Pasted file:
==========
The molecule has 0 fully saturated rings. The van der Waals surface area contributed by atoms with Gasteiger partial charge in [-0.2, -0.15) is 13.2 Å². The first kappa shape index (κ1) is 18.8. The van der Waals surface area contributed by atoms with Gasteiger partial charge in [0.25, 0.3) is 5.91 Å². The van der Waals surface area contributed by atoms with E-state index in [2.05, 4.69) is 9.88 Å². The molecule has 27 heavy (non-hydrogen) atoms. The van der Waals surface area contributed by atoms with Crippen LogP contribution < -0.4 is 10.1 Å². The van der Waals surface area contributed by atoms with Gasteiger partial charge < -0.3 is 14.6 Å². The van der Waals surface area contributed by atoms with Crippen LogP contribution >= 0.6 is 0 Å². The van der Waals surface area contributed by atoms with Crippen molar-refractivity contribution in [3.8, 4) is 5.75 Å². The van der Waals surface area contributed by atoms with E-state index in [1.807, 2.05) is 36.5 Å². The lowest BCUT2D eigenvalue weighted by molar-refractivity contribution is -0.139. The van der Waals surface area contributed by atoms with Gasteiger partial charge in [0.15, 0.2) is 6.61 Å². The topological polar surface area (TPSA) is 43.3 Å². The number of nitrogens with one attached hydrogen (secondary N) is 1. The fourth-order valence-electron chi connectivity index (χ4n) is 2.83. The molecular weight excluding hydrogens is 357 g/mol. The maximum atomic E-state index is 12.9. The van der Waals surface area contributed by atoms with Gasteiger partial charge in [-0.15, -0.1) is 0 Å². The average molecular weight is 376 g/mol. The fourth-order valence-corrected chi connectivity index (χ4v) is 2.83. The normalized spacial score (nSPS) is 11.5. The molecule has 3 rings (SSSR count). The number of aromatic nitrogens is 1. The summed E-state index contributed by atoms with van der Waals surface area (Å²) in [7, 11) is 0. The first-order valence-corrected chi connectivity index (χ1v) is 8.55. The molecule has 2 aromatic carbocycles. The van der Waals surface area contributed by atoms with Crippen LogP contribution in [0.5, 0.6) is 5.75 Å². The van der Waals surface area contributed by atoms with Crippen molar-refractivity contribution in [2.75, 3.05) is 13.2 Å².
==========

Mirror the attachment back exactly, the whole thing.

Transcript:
The molecule has 0 fully saturated rings. The van der Waals surface area contributed by atoms with Gasteiger partial charge in [-0.2, -0.15) is 13.2 Å². The first kappa shape index (κ1) is 18.8. The van der Waals surface area contributed by atoms with Gasteiger partial charge in [0.25, 0.3) is 5.91 Å². The van der Waals surface area contributed by atoms with E-state index in [2.05, 4.69) is 9.88 Å². The molecule has 27 heavy (non-hydrogen) atoms. The van der Waals surface area contributed by atoms with Crippen LogP contribution < -0.4 is 10.1 Å². The van der Waals surface area contributed by atoms with Gasteiger partial charge < -0.3 is 14.6 Å². The van der Waals surface area contributed by atoms with Crippen LogP contribution >= 0.6 is 0 Å². The van der Waals surface area contributed by atoms with Crippen molar-refractivity contribution in [3.8, 4) is 5.75 Å². The van der Waals surface area contributed by atoms with E-state index in [1.807, 2.05) is 36.5 Å². The lowest BCUT2D eigenvalue weighted by molar-refractivity contribution is -0.139. The van der Waals surface area contributed by atoms with Gasteiger partial charge in [0.15, 0.2) is 6.61 Å². The topological polar surface area (TPSA) is 43.3 Å². The number of nitrogens with one attached hydrogen (secondary N) is 1. The fourth-order valence-electron chi connectivity index (χ4n) is 2.83. The molecular weight excluding hydrogens is 357 g/mol. The maximum atomic E-state index is 12.9. The van der Waals surface area contributed by atoms with Gasteiger partial charge in [-0.15, -0.1) is 0 Å². The average molecular weight is 376 g/mol. The fourth-order valence-corrected chi connectivity index (χ4v) is 2.83. The normalized spacial score (nSPS) is 11.5. The molecule has 3 rings (SSSR count). The number of aromatic nitrogens is 1. The summed E-state index contributed by atoms with van der Waals surface area (Å²) in [7, 11) is 0. The first-order valence-corrected chi connectivity index (χ1v) is 8.55. The molecule has 2 aromatic carbocycles. The van der Waals surface area contributed by atoms with Crippen LogP contribution in [0.5, 0.6) is 5.75 Å². The van der Waals surface area contributed by atoms with Crippen molar-refractivity contribution in [2.75, 3.05) is 13.2 Å².